Place on a wire rack until cool enough to handle. Use a knife to loosen the edges of the cake from the pan, then flip out onto the rack. Remove the parchment paper from the bottom and let cool completely.

For the frosting, there’s a little bit of timing involved in making this all work. Start by combining the water, sugar, and honey in a small saucepan. Do not yet put it over the heat.

In the bowl of your stand mixer with the whisk attachment, whip egg whites on medium speed until soft peaks form.

Put sugar solution over medium heat, stirring occasionally until it comes to a boil. Once it is boiling, stop stirring and insert a candy thermometer. Book without stirring until it reaches 238 degrees F (soft ball stage).

Turn the mixer with the egg whites back on medium speed. Carefully pour the hot (seriously, really really hot, be careful) sugar mixture in a thin stream into the egg whites. Try not to hit the beater or the side of the bowl.

Once the sugar syrup has been added, raise the speed to medium high and beat until the mixture is down to room temperature (touch the side of the bowl to check). This will take several minutes.

With the mixture still running, add the butter cubes a few tablespoons full at a time. Once all the butter has been added, continue to beat until smooth. The mixture may start to look curdled at one point, especially if your butter was a little too cold or too warm. Just let the mixer keep running and it will work itself out. Once the frosting is smooth, creamy, and light you’re good to go.

Put one cake layer on a serving plate or pedestal. I’m no expert cake decorator by a long-shot, but the best tip I can give for tidier looking cakes is to line the plate with strips of parchment paper tucked under the cake before you frost it. Try this! It really helps your cake look better to not have frosting smeared all over the plate.

Spread the fig jam evenly over the first layer. Then using an offset spatula, spread a small layer of frosting on top of the fig jam. Go almost all the way to the edge. Top with the second cake layer, then frost the top and sides to coat.

Sprinkle fresh thyme over the top of the cake, then serve.

The secret to eggy tofu scramble: Indian black salt

Tofu scramble is one of those dishes that every vegan and most vegetarians have in their back pocket. It’s quick, it’s healthy, it’s infinitely adaptable, it’s suitable for any meal, and it’s damn good eatin’.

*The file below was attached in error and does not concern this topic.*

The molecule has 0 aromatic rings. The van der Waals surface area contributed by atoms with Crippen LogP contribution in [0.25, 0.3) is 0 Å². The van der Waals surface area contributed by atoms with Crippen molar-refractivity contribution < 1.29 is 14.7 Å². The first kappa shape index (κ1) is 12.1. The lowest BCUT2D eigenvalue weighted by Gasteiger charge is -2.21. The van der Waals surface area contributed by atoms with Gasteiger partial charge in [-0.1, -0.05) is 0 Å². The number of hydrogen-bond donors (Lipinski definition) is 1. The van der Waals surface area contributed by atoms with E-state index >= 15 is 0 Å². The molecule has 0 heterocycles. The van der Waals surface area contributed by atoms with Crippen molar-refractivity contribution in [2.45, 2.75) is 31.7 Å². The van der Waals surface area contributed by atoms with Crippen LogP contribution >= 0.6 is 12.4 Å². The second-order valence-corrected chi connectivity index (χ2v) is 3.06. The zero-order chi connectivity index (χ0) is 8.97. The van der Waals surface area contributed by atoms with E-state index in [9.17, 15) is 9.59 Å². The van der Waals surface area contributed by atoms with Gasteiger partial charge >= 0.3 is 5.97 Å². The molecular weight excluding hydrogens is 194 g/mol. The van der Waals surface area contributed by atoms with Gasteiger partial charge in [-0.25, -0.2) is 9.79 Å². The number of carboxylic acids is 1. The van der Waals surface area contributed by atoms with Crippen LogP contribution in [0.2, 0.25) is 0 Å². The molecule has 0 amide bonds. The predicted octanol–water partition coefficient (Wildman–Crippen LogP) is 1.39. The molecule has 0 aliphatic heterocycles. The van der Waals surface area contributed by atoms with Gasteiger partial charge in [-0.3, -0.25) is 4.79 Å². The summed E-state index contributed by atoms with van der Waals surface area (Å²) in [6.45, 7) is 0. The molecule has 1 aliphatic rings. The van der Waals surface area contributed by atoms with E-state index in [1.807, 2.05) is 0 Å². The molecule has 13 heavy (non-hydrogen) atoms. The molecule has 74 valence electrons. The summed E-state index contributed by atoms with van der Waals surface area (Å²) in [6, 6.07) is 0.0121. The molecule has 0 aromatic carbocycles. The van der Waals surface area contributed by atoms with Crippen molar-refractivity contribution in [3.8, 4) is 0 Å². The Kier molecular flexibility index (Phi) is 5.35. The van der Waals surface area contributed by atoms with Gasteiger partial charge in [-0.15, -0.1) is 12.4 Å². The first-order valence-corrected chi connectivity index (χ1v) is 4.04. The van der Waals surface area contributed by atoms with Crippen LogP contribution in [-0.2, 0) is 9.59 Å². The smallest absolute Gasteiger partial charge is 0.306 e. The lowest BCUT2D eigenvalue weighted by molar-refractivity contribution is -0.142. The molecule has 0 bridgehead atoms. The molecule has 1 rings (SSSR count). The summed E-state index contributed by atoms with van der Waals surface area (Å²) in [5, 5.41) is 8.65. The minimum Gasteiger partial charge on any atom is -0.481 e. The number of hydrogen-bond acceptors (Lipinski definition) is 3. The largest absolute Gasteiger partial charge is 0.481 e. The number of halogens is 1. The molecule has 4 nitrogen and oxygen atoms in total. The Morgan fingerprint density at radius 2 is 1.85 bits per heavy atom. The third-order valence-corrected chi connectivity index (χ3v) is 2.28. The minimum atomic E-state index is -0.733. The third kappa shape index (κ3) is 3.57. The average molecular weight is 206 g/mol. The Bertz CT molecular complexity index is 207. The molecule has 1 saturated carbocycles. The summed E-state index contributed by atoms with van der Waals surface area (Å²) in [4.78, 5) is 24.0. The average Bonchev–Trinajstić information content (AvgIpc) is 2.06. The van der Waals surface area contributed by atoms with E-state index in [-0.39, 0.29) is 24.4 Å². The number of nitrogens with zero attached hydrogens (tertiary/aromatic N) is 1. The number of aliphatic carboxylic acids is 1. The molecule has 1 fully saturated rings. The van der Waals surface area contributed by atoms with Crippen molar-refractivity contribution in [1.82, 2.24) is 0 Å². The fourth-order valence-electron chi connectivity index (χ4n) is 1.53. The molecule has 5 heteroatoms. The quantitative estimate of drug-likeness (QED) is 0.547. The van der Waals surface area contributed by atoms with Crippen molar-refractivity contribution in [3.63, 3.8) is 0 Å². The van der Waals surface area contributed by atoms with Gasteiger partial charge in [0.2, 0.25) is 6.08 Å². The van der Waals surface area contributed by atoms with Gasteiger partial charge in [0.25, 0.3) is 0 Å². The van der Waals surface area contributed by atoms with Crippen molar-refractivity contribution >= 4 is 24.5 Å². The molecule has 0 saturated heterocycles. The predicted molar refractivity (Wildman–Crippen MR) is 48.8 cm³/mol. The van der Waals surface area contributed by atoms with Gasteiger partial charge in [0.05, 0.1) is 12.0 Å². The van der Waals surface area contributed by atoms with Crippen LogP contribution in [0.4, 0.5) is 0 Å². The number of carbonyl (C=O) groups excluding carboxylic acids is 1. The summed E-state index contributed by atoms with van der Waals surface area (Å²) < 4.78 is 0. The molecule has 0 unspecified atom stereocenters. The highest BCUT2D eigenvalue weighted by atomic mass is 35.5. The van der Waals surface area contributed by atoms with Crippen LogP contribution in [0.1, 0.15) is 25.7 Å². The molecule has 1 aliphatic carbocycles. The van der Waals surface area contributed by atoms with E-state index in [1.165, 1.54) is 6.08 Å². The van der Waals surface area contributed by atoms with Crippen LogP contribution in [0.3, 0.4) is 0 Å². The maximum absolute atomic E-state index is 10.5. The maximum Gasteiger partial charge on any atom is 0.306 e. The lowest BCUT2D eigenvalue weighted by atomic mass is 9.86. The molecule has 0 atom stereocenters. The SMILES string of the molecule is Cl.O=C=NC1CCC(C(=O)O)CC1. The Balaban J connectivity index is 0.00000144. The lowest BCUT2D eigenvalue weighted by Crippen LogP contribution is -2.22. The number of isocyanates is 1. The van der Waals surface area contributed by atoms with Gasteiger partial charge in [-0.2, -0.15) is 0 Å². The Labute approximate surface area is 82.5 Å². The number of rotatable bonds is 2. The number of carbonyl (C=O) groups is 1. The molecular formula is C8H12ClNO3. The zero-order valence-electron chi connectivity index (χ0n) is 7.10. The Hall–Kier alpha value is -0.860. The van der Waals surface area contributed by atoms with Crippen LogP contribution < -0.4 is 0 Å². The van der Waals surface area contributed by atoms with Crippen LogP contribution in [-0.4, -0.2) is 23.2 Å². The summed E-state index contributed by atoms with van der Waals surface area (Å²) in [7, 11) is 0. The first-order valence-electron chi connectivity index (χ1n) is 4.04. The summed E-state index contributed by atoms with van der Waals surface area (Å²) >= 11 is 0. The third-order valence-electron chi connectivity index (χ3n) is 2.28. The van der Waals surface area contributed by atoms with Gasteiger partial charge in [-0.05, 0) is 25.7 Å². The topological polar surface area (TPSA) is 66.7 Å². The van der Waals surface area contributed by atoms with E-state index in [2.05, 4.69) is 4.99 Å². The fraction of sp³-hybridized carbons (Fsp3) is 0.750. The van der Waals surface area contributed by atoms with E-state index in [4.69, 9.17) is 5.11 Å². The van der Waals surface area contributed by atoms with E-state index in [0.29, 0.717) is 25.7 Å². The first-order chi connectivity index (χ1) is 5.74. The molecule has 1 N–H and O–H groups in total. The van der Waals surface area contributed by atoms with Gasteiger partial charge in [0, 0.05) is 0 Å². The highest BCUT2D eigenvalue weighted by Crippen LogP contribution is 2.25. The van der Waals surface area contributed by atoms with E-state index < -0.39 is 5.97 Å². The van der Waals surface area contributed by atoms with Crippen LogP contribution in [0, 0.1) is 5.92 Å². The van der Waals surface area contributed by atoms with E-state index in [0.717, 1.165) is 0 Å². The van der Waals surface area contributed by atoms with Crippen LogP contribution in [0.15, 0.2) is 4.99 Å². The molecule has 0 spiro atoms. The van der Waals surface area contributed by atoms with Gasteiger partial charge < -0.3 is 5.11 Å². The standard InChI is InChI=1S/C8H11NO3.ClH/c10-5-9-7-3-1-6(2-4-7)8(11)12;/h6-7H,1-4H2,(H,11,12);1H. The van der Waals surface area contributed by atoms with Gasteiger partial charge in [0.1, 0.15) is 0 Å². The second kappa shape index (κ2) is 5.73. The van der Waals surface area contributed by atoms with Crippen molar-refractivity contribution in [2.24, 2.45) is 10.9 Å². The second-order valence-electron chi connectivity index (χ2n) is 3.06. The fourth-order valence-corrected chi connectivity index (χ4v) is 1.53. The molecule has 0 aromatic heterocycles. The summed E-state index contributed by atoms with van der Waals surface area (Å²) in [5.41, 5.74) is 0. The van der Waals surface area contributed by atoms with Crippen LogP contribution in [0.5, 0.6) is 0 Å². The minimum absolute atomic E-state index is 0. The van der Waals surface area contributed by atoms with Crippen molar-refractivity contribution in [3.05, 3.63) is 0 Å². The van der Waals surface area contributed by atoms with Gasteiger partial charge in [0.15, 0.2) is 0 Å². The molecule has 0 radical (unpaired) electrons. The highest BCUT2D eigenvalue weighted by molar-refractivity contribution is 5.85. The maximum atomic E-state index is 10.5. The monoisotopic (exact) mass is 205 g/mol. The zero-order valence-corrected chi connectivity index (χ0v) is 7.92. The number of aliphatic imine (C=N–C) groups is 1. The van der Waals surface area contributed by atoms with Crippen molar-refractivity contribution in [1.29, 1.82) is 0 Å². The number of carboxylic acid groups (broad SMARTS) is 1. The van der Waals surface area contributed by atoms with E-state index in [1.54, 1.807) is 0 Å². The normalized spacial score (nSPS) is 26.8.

But nobody who eats eggs would ever actually say an average tofu scramble actually tastes like egg. It’s a delicious way of preparing tofu. But it doesn’t taste like egg.

That’s not a problem, really. It’s tofu, not egg. But some folks hear the word “scramble” and they get… eggspectations.

I’m sorry.

Anyway, this is where Indian black salt comes in. It’s a mineral salt used frequently in Indian cooking which has a high sulfur content, and thus a distinctly eggy flavor. I picked mine up from a Tea and Spice Exchange that I happened into while on vacation, because I hadn’t been able to find it in my local Whole Foods and hadn’t made it to the Punjab grocery to check there yet. But good places to find black salt in general: Indian grocery stores, health food stores, specialty spice stores, and of course, the internet.

Now, I still wouldn’t say this tastes… eggsactly (*ducks*) like scrambled eggs. But for a vegan who’s really missing eggs? Or someone who has ideas about tofu being gross because it’s “always flavorless”? Black salt is a very nice touch.

As I mentioned, the nice thing about tofu scramble is that it’s infinitely adaptable. I used red onion and baby spinach because I had it, but feel free to substitute with anything languishing in your fridge (or even prepare it plain and top with cheddar Daiya for a childhood throwback).

black salt tofu scramble

Black Salt Tofu Scramble

Serves 2-4

4 teaspoons olive oil, divided
5 ounces baby spinach
1 small red onion, thinly sliced in half moons
1 14-ounce package firm tofu
1 – 1 1/2 teaspoons Indian black salt
1/2 teaspoon nutritional yeast
heaping 1/8 teaspoon tumeric
1/8 teaspoon garlic powder
freshly ground black pepper, to taste

While preparing the rest of your ingredients, press tofu to remove some excess water. I have this tofu press and I compress the tofu about halfway and let it sit for 15 minutes.